We had a great time walking around, trying different wines and chatting with people - like these über-friendly gentlemen.And then we picked up some bread, saucisson, cheese and a few bottles of wine and had an impromptu picnic while waiting for the fireworks to start. It had been a great day and for whatever reason, I just felt so in the moment. There I was, sitting on a grassy hill overlooking Paris, surrounded by Frenchies and I was enjoying myself. Enjoying myself! How things have changed from my Bretagne days.
Sometimes it's the littlest things that make life so great. And y'all know how much I love me some fireworks. Especially last night - the sky was just full of all of these brilliant colors.

At one point it almost felt like an acid trip, like these golden stars were just raining down upon us.And then it was off for some pizza and traipsing around Montmartre. I honestly could not have asked for a better Saturday night.


Wednesday, October 7, 2009

Sunday, Leesa, Noëlle and I (plus others) participated in the 5K Odyssea Breast Cancer Walk/Run out at the Château de Vincennes. Even though it was tough getting up early after la nuit blanche, I had a great time and it was for a good cause.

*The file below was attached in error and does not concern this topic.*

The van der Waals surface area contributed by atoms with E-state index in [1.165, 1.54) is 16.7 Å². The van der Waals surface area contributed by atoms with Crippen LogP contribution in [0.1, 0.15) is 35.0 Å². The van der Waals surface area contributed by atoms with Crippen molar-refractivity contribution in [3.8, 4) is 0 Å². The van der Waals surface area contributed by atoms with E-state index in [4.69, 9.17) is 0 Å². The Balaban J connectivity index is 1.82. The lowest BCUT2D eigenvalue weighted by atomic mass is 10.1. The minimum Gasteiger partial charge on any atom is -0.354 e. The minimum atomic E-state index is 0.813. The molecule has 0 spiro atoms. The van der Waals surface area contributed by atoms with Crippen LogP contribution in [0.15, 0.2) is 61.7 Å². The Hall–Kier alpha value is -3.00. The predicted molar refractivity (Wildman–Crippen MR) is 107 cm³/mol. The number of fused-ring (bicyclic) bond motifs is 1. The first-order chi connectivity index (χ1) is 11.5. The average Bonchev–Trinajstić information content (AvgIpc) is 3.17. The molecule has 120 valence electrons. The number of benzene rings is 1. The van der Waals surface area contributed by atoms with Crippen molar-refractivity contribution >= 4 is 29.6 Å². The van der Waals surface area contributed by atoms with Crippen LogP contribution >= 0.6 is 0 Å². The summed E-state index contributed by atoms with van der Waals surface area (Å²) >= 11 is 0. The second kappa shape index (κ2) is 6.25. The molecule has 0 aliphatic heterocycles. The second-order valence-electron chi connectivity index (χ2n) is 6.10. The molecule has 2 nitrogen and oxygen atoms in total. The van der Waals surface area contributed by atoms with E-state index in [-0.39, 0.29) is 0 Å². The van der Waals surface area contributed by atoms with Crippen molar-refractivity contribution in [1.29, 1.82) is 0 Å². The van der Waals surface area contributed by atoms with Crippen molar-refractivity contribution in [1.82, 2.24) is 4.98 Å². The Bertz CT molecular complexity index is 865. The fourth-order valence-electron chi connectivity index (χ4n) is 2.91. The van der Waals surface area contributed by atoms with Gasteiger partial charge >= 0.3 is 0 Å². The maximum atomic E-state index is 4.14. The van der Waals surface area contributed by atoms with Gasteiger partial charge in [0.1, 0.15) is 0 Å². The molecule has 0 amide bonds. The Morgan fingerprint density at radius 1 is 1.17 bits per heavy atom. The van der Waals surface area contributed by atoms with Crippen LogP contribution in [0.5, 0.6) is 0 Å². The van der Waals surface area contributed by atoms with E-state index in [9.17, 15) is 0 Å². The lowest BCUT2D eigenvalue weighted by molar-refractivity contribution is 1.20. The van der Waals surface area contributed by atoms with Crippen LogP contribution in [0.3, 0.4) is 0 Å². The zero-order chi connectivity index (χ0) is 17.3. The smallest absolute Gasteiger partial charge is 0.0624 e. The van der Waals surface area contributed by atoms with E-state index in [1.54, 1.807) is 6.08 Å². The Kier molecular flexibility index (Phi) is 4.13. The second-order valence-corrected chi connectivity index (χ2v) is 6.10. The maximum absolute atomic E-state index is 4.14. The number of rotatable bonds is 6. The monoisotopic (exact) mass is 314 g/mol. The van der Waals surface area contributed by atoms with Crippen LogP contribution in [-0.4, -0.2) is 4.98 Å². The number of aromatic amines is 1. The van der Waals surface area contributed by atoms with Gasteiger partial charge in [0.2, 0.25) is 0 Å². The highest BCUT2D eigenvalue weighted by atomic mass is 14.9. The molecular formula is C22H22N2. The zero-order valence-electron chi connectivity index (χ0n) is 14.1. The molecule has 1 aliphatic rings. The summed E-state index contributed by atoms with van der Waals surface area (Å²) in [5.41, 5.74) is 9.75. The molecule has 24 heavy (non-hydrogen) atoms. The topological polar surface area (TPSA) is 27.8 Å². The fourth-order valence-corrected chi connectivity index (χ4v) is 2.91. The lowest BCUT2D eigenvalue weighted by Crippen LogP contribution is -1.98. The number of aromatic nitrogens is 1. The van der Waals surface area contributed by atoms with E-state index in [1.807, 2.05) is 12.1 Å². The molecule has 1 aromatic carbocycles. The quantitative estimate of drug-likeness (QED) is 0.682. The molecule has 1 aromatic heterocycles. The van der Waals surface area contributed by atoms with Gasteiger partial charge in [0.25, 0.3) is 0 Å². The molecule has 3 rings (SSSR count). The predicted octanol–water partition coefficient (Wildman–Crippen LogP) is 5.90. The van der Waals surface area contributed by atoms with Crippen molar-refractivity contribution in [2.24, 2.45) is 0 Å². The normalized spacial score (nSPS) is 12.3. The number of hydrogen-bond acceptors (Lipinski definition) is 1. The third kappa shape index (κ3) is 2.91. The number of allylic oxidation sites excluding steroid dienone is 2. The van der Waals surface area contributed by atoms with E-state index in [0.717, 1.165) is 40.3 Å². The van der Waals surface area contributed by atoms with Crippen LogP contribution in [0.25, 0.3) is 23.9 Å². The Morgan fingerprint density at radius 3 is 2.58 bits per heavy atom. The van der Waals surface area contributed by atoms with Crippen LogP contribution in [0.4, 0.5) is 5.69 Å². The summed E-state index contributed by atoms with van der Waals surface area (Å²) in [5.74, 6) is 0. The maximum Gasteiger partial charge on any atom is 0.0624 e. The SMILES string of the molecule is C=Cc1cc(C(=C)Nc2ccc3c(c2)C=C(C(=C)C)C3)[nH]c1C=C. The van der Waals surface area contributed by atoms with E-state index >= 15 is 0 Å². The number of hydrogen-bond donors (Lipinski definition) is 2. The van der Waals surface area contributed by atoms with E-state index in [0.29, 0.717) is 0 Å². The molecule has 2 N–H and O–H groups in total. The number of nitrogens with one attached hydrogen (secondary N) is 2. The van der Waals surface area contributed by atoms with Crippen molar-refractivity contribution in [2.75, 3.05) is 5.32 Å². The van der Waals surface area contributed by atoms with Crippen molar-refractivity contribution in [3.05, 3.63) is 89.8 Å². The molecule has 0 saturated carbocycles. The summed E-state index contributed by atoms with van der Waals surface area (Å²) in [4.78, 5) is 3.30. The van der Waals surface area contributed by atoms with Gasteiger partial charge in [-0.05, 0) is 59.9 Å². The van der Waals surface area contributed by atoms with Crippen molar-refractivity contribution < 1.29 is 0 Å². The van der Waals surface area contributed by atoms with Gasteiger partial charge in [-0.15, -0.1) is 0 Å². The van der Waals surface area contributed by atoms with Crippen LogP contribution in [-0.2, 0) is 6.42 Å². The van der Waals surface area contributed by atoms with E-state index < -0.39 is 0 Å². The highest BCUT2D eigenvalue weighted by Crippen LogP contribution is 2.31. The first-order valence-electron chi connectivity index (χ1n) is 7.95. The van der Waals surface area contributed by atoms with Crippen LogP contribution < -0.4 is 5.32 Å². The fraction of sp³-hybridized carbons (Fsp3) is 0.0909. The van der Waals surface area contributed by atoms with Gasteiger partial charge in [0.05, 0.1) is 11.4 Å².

According to their website, there were 14,000 participants this year - up a huge jump from the 8,000 last year, and a total of 175,000 euros was raised. The money will go to the Gustave Roussay Research Institute.It took us just a little over an hour to finish and then we all enjoyed a nice lunch of omlettes and salads at a nearby restaurant.And then I went home and took a nap.

But things have been going relatively well for me as late (knock on wood), and I've been feeling the need to give back, to share my good fortune. If anyone else knows of any similar events or other places to volunteer, please let me know.


Tuesday, October 6, 2009

This past Saturday night was the 8th Edition of "La Nuit Blanche" here in Paris. It's an annual, all-night arts festival takes place in other cities in Europe as well. This year in Paris, the festival was situated in three neighborhoods - Le Marais, Le Quartier Latin et Les Buttes Chaumont. I was feeling kind of lazy, so we decided to just stay in the Latin Quarter. We first walked up to St Michel, through absolute throngs of people. The Cluny Museum had their Roman baths open, so we walked through there and briefly stopped to watch a very boring film showing a snow storm. The Roman Baths themselves were much more interesting, especially since they'd been closed for renovation when I'd stopped by last summer.